The Economy

U.S. Industrial Output Falls 0.5% in February

The larger-than-expected decline reflects sharp drops in the mining and utilities sector that outweighed an increase in manufacturing.
Katie Kuehner-HebertMarch 16, 2016

U.S. industrial production fell in February as significant declines in the mining and utilities sectors offset a second straight increase in manufacturing.

Output dropped 0.5% last month after increasing a revised 0.8% in January,  the Federal Reserve said Wednesday. Economists surveyed by the Wall Street Journal had expected production would fall 0.2% in February.

Factories have continued to face headwinds from overseas weakness, a strong dollar and cheap oil, and utilities were hit in February by unseasonably warm weather that curbed the demand for heating.

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The output of utilities dropped 4% last month, after jumping 4.2% in January, and mining production fell 1.4%. The mining sector has dropped nearly 1.3% per month, on average, over the past six months.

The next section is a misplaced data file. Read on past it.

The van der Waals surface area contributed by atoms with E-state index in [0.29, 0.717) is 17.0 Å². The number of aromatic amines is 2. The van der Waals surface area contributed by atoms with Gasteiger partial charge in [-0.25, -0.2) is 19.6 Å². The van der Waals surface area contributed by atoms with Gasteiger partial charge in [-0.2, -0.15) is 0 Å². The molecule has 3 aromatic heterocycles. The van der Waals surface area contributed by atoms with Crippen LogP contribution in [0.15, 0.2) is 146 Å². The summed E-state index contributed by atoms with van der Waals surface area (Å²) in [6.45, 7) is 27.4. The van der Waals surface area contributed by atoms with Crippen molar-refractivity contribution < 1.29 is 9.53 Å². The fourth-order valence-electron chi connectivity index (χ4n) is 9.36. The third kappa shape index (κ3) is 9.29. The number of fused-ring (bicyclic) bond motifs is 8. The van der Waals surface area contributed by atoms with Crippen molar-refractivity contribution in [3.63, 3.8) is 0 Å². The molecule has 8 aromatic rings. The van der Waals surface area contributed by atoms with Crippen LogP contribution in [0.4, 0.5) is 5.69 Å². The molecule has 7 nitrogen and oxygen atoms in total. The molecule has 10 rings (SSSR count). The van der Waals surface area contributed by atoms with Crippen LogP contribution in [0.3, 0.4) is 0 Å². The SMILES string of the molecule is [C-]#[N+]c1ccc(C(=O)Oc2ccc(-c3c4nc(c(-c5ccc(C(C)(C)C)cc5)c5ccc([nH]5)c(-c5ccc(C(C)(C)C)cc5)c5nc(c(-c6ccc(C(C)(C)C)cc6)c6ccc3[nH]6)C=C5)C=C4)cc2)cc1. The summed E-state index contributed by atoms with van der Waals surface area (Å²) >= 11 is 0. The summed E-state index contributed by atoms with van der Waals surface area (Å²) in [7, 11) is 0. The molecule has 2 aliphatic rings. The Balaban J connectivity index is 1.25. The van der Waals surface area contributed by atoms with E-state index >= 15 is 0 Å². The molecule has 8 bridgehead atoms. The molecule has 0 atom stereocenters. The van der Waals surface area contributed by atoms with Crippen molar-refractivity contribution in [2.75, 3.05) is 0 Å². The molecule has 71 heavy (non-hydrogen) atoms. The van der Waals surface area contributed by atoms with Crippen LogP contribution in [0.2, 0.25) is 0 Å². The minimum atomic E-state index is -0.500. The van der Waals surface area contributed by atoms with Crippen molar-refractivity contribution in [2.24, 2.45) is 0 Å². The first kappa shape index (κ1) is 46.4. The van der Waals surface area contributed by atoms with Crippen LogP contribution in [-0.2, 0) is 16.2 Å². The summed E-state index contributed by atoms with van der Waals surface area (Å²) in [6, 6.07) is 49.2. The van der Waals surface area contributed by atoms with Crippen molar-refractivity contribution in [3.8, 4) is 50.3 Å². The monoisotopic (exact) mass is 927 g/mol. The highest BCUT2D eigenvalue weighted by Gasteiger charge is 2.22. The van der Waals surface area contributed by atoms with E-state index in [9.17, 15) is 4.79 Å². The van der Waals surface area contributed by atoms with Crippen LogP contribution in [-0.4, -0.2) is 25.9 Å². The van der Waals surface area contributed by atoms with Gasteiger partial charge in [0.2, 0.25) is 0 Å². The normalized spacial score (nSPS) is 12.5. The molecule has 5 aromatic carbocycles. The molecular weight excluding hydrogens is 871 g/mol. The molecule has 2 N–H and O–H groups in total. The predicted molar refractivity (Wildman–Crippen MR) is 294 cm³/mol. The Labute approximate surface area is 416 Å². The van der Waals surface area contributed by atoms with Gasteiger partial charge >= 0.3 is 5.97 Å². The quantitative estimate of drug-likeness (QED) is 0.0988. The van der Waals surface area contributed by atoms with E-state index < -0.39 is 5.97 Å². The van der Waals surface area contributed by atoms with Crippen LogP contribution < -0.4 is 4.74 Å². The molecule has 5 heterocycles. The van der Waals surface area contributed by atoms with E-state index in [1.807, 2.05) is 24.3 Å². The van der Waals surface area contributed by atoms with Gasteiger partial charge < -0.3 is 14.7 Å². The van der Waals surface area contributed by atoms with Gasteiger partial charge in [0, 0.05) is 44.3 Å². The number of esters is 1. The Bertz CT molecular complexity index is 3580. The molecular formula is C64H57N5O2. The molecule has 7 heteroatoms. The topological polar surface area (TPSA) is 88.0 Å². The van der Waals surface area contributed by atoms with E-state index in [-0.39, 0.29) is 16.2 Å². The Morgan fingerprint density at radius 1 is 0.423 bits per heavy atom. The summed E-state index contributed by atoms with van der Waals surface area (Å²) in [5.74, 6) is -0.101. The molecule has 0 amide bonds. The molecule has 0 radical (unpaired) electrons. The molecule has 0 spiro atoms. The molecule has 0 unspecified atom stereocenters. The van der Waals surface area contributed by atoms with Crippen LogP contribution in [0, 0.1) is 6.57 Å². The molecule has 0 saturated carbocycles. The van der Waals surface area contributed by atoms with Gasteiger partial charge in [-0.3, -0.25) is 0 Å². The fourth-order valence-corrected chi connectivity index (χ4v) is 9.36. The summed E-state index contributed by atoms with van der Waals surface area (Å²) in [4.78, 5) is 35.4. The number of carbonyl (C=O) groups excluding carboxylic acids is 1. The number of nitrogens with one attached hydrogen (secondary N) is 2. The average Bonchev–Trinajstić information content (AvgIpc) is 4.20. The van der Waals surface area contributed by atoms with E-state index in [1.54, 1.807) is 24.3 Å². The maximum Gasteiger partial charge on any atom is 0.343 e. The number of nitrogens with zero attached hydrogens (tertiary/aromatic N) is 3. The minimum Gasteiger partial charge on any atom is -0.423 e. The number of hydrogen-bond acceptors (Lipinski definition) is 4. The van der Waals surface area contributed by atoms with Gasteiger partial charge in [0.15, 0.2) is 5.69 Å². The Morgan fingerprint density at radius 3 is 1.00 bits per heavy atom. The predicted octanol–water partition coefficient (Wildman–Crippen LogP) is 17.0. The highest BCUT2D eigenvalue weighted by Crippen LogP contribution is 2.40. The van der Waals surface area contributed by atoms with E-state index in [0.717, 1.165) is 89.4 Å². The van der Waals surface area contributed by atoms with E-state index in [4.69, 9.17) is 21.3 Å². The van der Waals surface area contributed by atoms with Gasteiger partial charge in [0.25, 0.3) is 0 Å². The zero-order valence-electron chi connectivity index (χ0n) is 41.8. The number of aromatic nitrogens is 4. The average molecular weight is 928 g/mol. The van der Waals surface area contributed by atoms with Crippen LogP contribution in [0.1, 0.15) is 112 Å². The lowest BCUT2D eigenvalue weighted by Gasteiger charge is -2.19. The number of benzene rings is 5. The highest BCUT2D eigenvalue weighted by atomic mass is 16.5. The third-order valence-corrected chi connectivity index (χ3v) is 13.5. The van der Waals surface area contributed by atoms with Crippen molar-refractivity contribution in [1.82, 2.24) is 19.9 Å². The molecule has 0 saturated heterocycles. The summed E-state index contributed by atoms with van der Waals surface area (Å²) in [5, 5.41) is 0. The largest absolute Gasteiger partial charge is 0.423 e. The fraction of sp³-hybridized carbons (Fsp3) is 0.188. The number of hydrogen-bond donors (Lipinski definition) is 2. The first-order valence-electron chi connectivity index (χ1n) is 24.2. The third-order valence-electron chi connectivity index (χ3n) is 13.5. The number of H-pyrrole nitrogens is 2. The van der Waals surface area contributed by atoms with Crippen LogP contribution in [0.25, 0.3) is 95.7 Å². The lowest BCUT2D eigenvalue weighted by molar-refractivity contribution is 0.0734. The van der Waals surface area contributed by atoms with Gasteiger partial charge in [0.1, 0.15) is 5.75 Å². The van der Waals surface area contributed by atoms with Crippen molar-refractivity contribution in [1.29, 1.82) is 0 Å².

Manufacturing production was up by 1.8% from a year ago, led by a 9.1% year-over-year increase in motor-vehicle production. In January, factory output rose by 0.5%.

“We take this report as another sign that the underlying fundamentals of the U.S. goods sector are holding up,” Credit Suisse analyst Jeremy Schwartz said in a note to clients. “Growth is unlikely to overshoot on the upside, but momentum is showing signs of recovery.”

Total production fell 1% in February from a year earlier, but was 106.3% of its 2012 average. Capacity utilization for the industrial sector decreased 0.4 percentage point in February to 76.7%, a rate that is 3.3 percentage points below the long-run average between 1972 and 2015.

Economists had expected capacity utilization would drop to 76.8%.

MFR Inc. chief U.S. economist Joshua Shapiro wrote in a note to clients that “sluggish growth abroad will continue to weigh demand for exports, while a need to better balance inventories with overall final demand will probably also weigh on output for a bit longer.”

In the mining sector, the plunge in oil prices has put pressure on U.S. energy firms to scale back production.

Still, the U.S. economy appears to be fundamentally healthy, with continued robust job growth and a 1% expansion of gross domestic product in the final three months of 2015, the WSJ said.